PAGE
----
IFC condemns Phi Delta Theta, works toward positive fraternity culture
Following the permanent suspension of Phi Delta Theta, Washington University’s Interfraternity Council released a statement expressing its disapproval of the actions taken by Phi Delt members and advocating for further training for all fraternity members.
In the statement, shared with Student Life by IFC president and senior Peter Rakita Sunday, the Interfraternity Council (IFC) objects to Phi Delt’s behavior, from the fraternity’s initial temporary suspension for hazing to its violation of the suspension’s terms.
“By not respecting the terms of their suspension and violating those terms throughout the semester, [Phi Delt] showed a lack of respect for the school’s administration, the Greek community and the Wash. U. community as a whole,” the statement reads. “Their actions were unacceptable and have no place in fraternity life at Wash. U.”
Sophomore and IFC Director of Social Justice Carter Hirschhorn said that IFC chose to make a statement on Phi Delt’s permanent suspension both because of its direct impact on Greek life and because the fraternity’s actions highlight cultural issues within the Greek community.
“We found that it was something that we needed to address as a community, because while the firearm and the hazing and whatnot are two separate issues, they both address different overlying cultural issues that do occur on our campus,” Hirschhorn said. “In addition to speaking to those incidents, we wanted to also speak to the fact that these are issues we’re addressing outside and show people that this is something that we take seriously and something that we are trying to improve for the future.”
According to IFC, the governing body hopes to combat the “toxic and hyper masculine” culture of fraternities through initiating trainings within fraternities’ new member periods. IFC is partnering with the Relationship & Sexual Violence Prevention Center to bring Green Dot trainings into new member education and have Leaders in Interpersonal Violence Education trainings in chapters each semester. IFC also hopes to instate social justice chairs within individual chapters, as well as work with Teaching Racial Understanding Through Honesty, to establish trainings on masculinity and power for new members.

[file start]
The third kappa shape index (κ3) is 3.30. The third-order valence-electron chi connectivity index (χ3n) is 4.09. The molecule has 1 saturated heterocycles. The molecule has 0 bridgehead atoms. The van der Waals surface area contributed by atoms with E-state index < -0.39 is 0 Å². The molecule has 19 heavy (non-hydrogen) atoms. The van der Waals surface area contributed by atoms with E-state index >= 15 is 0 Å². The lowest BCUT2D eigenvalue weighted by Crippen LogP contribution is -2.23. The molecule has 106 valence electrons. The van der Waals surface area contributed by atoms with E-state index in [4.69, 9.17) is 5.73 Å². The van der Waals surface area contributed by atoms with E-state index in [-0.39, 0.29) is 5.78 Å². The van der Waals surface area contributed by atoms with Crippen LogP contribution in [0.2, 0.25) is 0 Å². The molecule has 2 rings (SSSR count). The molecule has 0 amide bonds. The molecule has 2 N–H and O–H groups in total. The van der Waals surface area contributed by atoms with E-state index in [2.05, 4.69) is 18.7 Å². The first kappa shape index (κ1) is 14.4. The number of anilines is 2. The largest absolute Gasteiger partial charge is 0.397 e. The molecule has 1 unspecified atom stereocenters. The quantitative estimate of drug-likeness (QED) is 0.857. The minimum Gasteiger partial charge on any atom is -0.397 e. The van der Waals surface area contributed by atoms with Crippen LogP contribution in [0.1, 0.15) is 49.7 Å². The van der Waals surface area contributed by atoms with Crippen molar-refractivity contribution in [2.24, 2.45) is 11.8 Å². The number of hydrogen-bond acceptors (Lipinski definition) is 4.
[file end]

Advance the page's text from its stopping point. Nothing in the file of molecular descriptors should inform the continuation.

“We are taking more than just a statement…we are taking active steps to adjusting this issue,” Hirschhorn said. “Even though it was one specific fraternity, it affects different cultures.”
In addition to the IFC’s letter, Washington University shared more details related to Phi Delt’s permanent suspension. From late January through Feb. 16, the University received anonymous information—including videos and pictures—demonstrating that Phi Delt had violated the terms of its temporary suspension.
Based on this evidence—and separate from the discovery of a semiautomatic weapon in the fraternity house—the University made the decision to permanently suspend Phi Delt, which was announced Feb. 20.
“Essentially, there are two really distinct issues that we were considering. One was the violation under the temporary suspension, and [the University] had already determined that the chapter was in violation of the temporary suspension and for that reason was going to be permanently suspended when the gun was found in the house,” Vice Chancellor for Public Affairs Jill Friedman said. “So for us, it almost becomes unnecessary to take disciplinary action because…the chapter was already going to be permanently suspended.”
Phi Delta Theta members declined to comment for this story.
Additional reporting by Danielle Drake-Flam